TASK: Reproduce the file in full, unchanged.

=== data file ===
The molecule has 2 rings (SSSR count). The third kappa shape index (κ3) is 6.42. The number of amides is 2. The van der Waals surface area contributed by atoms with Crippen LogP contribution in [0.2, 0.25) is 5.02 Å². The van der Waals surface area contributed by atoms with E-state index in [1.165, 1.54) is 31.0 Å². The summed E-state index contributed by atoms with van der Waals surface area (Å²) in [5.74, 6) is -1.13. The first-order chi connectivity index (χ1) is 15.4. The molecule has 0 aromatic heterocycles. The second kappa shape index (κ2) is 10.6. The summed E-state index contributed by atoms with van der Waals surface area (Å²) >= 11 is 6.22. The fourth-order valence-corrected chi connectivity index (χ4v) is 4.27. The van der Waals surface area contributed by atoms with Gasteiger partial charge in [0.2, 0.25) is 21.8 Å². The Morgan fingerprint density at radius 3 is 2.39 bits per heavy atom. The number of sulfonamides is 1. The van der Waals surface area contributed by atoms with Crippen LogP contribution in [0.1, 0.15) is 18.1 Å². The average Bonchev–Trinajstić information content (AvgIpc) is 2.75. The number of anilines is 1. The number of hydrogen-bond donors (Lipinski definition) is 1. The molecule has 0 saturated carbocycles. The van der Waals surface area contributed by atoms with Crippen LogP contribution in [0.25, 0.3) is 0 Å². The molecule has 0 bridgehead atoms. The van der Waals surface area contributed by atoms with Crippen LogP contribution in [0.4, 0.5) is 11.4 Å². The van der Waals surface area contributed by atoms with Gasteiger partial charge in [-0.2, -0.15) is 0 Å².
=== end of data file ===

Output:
The molecule has 2 rings (SSSR count). The third kappa shape index (κ3) is 6.42. The number of amides is 2. The van der Waals surface area contributed by atoms with Crippen LogP contribution in [0.2, 0.25) is 5.02 Å². The van der Waals surface area contributed by atoms with E-state index in [1.165, 1.54) is 31.0 Å². The summed E-state index contributed by atoms with van der Waals surface area (Å²) in [5.74, 6) is -1.13. The first-order chi connectivity index (χ1) is 15.4. The molecule has 0 aromatic heterocycles. The second kappa shape index (κ2) is 10.6. The summed E-state index contributed by atoms with van der Waals surface area (Å²) >= 11 is 6.22. The fourth-order valence-corrected chi connectivity index (χ4v) is 4.27. The van der Waals surface area contributed by atoms with Gasteiger partial charge in [0.2, 0.25) is 21.8 Å². The Morgan fingerprint density at radius 3 is 2.39 bits per heavy atom. The number of sulfonamides is 1. The van der Waals surface area contributed by atoms with Crippen LogP contribution in [0.1, 0.15) is 18.1 Å². The average Bonchev–Trinajstić information content (AvgIpc) is 2.75. The number of anilines is 1. The number of hydrogen-bond donors (Lipinski definition) is 1. The molecule has 0 saturated carbocycles. The van der Waals surface area contributed by atoms with Crippen LogP contribution in [0.25, 0.3) is 0 Å². The molecule has 0 bridgehead atoms. The van der Waals surface area contributed by atoms with Crippen LogP contribution in [0.4, 0.5) is 11.4 Å². The van der Waals surface area contributed by atoms with Gasteiger partial charge in [-0.2, -0.15) is 0 Å².